Updated: Sep 10, 2019
It seems that a day didn’t go by when I wasn’t actively dealing with LD and all it encompasses while my daughter was growing up. As her mother, I learned very quickly that there are three important factors to keep in mind when cheering on your child: self-esteem, the right education and advocating for your child’s rights in school, with friends and family. Self-esteem and the right kind of education go hand in hand. Children who are “different” in one way or another often do not know how to stand up for their rights. They do not know how to demand the education that is rightfully theirs. They do not know how to stand up for themselves amongst friends and family. That is the job of their parents, their advocates. It would be awesome if all teachers and guidance counselors as well would step up to the plate and help kids with learning disabilities..
Children with learning disabilities or with any disability deserve to get the education that is rightfully theirs, and I believe the right education is one that strengthens their strong points and does not dwell on their weaknesses. It is our obligation as parents, teachers, etc. to discover those strengths. If they don’t have an excellent on their report card, it is necessary to find that “excellent” somewhere else. Why Math, and not theater? Constructing scenery for a play is a lesson in geometry, law of physics, lighting and perspective. We have to focus on their strengths, not their weaknesses and find the benefits in what’s different.
I’m sure most parents remember the toddler toy sorting cube where you have to fit the right geometric shape into its match. I have memories of my children trying to put a triangle into a square. Of course, no matter how hard my kids tried to force the triangle into the square it never matched up. If I were that triangle, I would feel pain, frustration and anger. And that’s exactly how children with LD feel in the school system. At this point I want to interject that as a parent of a child with learning disabilities and as an author, I value children’s books about dealing with anger. I’ve seen pain and frustration build up to anger. It’s not a pretty sight
The educational system doesn’t always cater to children with LD, consequently they don’t match up to the school system’s expectations. The system tries to mainstream special ed children, but it just doesn’t work. It’s exactly like trying to push that triangle into a square. The school system built for one kind of child, just doesn’t fit every individual child especially those with different ways of learning.
It’s time to stop trying to trying to fit that triangle into the square. Obviously that doesn’t work. Children come in all sizes and shapes. They are individuals with different ways of learning. Let’s stop trying to fix the child when he/she doesn’t have to be fixed. The way we teach has to be fixed so that the child who is different can learn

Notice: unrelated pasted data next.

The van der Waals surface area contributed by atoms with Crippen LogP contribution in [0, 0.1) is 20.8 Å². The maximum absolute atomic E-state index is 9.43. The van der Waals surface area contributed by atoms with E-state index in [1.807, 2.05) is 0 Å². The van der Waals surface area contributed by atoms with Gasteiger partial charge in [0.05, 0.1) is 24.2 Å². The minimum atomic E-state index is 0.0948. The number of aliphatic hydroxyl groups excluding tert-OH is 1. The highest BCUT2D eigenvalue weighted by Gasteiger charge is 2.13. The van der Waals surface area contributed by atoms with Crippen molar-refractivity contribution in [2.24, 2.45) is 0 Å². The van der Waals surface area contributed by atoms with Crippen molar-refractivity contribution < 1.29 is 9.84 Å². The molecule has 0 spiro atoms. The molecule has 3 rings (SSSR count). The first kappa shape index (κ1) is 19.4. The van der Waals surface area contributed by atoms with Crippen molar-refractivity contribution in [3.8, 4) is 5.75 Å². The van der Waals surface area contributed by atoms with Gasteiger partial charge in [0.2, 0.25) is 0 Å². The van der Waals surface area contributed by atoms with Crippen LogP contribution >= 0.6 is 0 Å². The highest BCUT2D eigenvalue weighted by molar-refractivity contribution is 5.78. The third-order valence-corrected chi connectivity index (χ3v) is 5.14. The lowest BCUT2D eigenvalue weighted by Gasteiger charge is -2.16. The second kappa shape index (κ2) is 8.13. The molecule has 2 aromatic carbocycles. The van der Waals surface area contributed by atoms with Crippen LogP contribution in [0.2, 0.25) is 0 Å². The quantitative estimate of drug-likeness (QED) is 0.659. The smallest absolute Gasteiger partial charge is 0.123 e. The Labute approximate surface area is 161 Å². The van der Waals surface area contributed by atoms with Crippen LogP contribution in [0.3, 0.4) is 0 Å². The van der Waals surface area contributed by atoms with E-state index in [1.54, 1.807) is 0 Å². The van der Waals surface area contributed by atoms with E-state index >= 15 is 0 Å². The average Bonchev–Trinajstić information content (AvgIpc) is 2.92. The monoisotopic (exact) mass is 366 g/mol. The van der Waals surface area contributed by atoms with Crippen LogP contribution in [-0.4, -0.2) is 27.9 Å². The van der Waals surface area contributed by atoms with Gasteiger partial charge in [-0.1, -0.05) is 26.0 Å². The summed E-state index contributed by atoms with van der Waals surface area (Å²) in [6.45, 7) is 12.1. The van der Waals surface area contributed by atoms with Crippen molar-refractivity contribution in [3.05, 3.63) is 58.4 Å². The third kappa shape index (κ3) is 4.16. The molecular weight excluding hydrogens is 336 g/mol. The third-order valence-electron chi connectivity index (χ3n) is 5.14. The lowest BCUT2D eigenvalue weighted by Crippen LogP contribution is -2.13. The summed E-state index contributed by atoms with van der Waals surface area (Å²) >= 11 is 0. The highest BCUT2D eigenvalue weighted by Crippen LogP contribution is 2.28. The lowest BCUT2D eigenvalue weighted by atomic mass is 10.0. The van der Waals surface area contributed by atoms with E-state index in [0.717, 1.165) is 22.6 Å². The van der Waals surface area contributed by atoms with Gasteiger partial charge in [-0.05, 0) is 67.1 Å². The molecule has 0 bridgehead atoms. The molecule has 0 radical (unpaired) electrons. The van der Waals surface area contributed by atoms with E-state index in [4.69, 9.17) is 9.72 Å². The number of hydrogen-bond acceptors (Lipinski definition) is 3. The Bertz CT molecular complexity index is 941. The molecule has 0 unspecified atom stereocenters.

A great way for parents, teachers and guidance counselors to provide support for children with LD is through fictional stories.
Here’s an excerpt from If Only… my new contemporary YA fiction that deals with this issue
After gym I headed over to Math class, dreading it. Mrs. Trombini always tried to act cool. On the first day of school she said, “Please call me by my first name, Angela. You can drop the Mrs. Trombini formality.” She dressed kind of funny. Every day, whatever the weather, she wore the same black and white polka dotted skirt and only changed her T-shirts, which she had in every color you could think of. She probably thought she looked cute. All the kids said she was okay, but I didn’t think so. Her too-sweet voice didn’t fool me. Angela was mean to me in class. I hated her.
I sat down next to G hoping not to be called on. About halfway through class, Angela said, “Lisa please come up to the board and solve this equation.” My knee started to tremble. One of my knees was always out of control when I got nervous.
I glanced at G for help, but there was nothing she could do. Once again, I wished I could be more like her. She was so perfect at everything. I was sure her knee wouldn’t shake if she had to go up to the board.
I felt sick and wanted to puke my guts out. I wrote out the equation. My answer was correct, but the way I got there was all wrong. Angela badgered me with her pain-in-the-ass voice,
“Lisa, dear, why did you do it that way? That’s not what I taught you to do.” I couldn’t explain how I got the right answer—I was just grateful that I did.
I answered angrily, “I don’t know, I just did it! I can’t explain. Can you leave me alone now?” I stood there like a dummy, all eyes on me. My knee was totally out of control.
Just in time, the bell rang. As I rushed out of class I heard G calling me, “Lisa, wait!” But I didn’t wait and ran straight to the cafeteria thinking, Why am I soooo stupid? I knocked a chair over on the way in and then crashed into an empty seat in the corner.